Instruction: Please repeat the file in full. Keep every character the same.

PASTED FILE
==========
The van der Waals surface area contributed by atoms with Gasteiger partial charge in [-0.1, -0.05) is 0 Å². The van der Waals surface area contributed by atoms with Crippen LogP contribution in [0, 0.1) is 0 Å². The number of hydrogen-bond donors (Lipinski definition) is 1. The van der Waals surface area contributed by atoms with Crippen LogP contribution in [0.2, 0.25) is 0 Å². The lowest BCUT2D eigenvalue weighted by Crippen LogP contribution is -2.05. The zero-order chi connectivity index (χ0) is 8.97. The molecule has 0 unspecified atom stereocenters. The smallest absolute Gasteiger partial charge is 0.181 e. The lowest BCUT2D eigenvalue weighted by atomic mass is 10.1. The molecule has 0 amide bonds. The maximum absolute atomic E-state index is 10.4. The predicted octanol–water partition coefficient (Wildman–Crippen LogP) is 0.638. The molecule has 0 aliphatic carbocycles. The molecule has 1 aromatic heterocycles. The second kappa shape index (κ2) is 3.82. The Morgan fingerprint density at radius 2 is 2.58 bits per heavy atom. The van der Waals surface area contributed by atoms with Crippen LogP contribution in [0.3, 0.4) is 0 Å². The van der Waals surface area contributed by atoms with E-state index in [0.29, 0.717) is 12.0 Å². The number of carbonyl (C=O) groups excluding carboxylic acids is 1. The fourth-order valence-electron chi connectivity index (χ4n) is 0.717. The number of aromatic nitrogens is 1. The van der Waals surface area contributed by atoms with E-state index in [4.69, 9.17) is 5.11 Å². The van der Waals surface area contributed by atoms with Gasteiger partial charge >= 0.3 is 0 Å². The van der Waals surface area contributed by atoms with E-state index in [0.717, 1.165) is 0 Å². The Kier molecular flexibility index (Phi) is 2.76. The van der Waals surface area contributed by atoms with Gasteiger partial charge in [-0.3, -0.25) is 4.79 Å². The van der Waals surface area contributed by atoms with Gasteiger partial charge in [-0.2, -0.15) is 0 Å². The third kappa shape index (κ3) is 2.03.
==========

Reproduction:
The van der Waals surface area contributed by atoms with Gasteiger partial charge in [-0.1, -0.05) is 0 Å². The van der Waals surface area contributed by atoms with Crippen LogP contribution in [0, 0.1) is 0 Å². The number of hydrogen-bond donors (Lipinski definition) is 1. The van der Waals surface area contributed by atoms with Crippen LogP contribution in [0.2, 0.25) is 0 Å². The lowest BCUT2D eigenvalue weighted by Crippen LogP contribution is -2.05. The zero-order chi connectivity index (χ0) is 8.97. The molecule has 0 unspecified atom stereocenters. The smallest absolute Gasteiger partial charge is 0.181 e. The lowest BCUT2D eigenvalue weighted by atomic mass is 10.1. The molecule has 0 amide bonds. The maximum absolute atomic E-state index is 10.4. The predicted octanol–water partition coefficient (Wildman–Crippen LogP) is 0.638. The molecule has 0 aliphatic carbocycles. The molecule has 1 aromatic heterocycles. The second kappa shape index (κ2) is 3.82. The Morgan fingerprint density at radius 2 is 2.58 bits per heavy atom. The van der Waals surface area contributed by atoms with Crippen LogP contribution in [0.3, 0.4) is 0 Å². The van der Waals surface area contributed by atoms with E-state index in [0.29, 0.717) is 12.0 Å². The number of carbonyl (C=O) groups excluding carboxylic acids is 1. The fourth-order valence-electron chi connectivity index (χ4n) is 0.717. The number of aromatic nitrogens is 1. The van der Waals surface area contributed by atoms with E-state index in [4.69, 9.17) is 5.11 Å². The van der Waals surface area contributed by atoms with Gasteiger partial charge >= 0.3 is 0 Å². The van der Waals surface area contributed by atoms with E-state index in [0.717, 1.165) is 0 Å². The Kier molecular flexibility index (Phi) is 2.76. The van der Waals surface area contributed by atoms with Gasteiger partial charge in [-0.3, -0.25) is 4.79 Å². The van der Waals surface area contributed by atoms with Gasteiger partial charge in [-0.2, -0.15) is 0 Å². The third kappa shape index (κ3) is 2.03.